Speaking of which…Erin decided to get more of the delicious blue fruits. As many as she could carry, in fact. Blue was now the color of breakfast, lunch, and dinner and she only wished she had more hands. Could she make a basket somehow…? Out of grass?
She kicked at a tuft of the stuff.
“…That’s a stupid idea.”
How about her shirt then, or pants? But that was a bit…well, there was no one around to see her except the rock-crabs, right? Even so.
“Too bad I’m not a streaker, huh?”
Erin addressed that comment to a nearby patch of patch of grass. The grass said nothing in reply.
With a sigh, Erin walked away. She slowly crested a small hill and found herself looking down on the fruit orchard once more. She also found herself looking at several short, green creatures. They were kicking trees and harvesting the blue fruits that fell to the ground.
For a few seconds they didn’t see her. Then one of them looked up and saw the slack-jawed human staring their way. He made a shrill noise and the others looked around.
The nearest creature took a step towards her. It looked harmless. For a moment. Then it bared its incredibly sharp teeth and drew a knife. Its friends did likewise. They advanced on the young woman.
The young woman for her part stared in horror for two more seconds and then pointed one finger. She opened her mouth and screamed.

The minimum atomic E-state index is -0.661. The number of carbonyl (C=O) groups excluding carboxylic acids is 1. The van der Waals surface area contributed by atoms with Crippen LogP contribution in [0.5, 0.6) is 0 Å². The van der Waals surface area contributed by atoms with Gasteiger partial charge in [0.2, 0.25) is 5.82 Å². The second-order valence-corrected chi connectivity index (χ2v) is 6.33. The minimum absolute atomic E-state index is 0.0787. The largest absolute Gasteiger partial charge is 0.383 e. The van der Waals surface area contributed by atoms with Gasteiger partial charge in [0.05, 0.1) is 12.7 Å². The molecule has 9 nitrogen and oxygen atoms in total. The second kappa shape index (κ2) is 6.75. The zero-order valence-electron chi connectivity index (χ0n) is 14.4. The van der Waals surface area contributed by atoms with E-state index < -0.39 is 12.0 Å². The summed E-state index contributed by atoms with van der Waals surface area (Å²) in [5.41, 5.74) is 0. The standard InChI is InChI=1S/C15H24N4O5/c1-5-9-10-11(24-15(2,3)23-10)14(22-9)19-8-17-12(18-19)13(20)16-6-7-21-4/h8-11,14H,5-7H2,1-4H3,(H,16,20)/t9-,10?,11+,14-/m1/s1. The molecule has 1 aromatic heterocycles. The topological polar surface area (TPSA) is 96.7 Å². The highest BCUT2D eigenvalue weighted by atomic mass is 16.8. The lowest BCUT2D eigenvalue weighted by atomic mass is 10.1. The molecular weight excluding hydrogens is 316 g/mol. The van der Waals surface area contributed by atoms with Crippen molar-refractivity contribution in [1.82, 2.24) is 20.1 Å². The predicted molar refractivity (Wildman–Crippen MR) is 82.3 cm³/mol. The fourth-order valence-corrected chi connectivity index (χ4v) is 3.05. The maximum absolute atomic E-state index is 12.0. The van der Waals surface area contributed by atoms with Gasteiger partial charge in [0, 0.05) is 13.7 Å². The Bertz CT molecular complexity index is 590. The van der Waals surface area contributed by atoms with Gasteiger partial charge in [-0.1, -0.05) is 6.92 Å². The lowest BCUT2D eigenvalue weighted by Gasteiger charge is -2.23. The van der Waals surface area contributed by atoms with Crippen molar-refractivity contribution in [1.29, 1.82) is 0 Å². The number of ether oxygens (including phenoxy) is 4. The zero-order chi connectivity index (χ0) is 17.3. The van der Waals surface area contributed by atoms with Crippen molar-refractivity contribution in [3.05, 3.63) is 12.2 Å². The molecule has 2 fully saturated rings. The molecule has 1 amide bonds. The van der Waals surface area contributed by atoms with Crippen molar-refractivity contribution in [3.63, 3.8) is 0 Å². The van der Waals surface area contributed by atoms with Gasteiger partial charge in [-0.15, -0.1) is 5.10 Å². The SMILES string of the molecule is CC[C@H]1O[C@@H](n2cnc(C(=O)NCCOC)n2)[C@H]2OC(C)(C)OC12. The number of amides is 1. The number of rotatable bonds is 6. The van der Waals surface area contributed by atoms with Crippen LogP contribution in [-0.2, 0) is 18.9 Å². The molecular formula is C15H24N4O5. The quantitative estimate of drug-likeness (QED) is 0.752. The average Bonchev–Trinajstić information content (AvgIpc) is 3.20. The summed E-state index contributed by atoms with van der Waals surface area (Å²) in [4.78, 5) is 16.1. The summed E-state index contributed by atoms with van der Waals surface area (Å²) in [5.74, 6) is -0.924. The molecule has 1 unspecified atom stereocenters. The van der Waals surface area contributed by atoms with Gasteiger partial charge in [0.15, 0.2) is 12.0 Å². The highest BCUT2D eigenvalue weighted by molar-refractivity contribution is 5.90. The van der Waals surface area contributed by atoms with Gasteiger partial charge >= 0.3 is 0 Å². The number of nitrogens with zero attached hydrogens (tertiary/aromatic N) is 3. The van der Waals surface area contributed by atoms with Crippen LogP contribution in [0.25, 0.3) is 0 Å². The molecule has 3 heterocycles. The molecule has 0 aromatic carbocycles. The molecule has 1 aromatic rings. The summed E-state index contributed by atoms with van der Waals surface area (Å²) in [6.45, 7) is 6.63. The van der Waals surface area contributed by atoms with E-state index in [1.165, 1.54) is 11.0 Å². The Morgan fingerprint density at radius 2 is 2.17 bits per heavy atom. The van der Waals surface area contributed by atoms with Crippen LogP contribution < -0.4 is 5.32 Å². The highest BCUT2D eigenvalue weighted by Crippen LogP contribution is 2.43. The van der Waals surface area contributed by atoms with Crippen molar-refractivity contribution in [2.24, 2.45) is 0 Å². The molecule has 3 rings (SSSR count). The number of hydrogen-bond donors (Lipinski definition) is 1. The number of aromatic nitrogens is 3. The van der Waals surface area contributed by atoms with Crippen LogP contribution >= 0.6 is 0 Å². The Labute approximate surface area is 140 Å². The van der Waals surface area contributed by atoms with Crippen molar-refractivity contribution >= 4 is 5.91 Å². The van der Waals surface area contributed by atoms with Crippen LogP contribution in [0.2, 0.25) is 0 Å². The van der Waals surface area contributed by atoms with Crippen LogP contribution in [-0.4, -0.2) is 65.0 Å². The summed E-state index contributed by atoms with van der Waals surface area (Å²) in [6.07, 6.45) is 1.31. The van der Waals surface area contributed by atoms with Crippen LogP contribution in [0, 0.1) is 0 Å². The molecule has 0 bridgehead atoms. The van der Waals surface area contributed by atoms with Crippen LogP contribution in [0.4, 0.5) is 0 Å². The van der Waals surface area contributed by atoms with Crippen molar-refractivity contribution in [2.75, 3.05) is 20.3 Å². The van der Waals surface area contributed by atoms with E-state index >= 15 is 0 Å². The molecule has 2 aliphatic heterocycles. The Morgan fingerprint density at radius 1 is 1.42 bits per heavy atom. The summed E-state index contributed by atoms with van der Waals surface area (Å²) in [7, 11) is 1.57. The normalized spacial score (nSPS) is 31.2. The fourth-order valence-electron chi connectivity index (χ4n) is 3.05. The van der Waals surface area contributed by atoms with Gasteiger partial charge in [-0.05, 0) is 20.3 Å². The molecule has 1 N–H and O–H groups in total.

The green skinned monsters stopped and stared as the young woman screamed and took off running at top speed. But they followed her doggedly despite the insane speed at which she sprinted. These Goblins had learned to hunt other species, and knew that Humans panicked easily and grew tired. They’d catch her as soon as she slowed down.
…Assuming she ever slowed down.
It was evening. The sun cast long shadows across the plains. All was silent. Aside from the screaming rock-crab smashing itself in the head and the screaming human, there was no sound in the world.
All was calm.
A single figure sprinted across the grasslands. She was running as fast as she could. Behind her a group of squat creatures followed. It was nearly dinnertime.
Erin Solstice, age 20. A young girl—woman from Michigan with a casual interest in video games and a deep obsession with strategy games. Her hobbies include snowboarding, watching Youtube videos, playing chess, shogi, go, etc. She dreams of one day becoming a professional strategy game commentator.
Running for her life.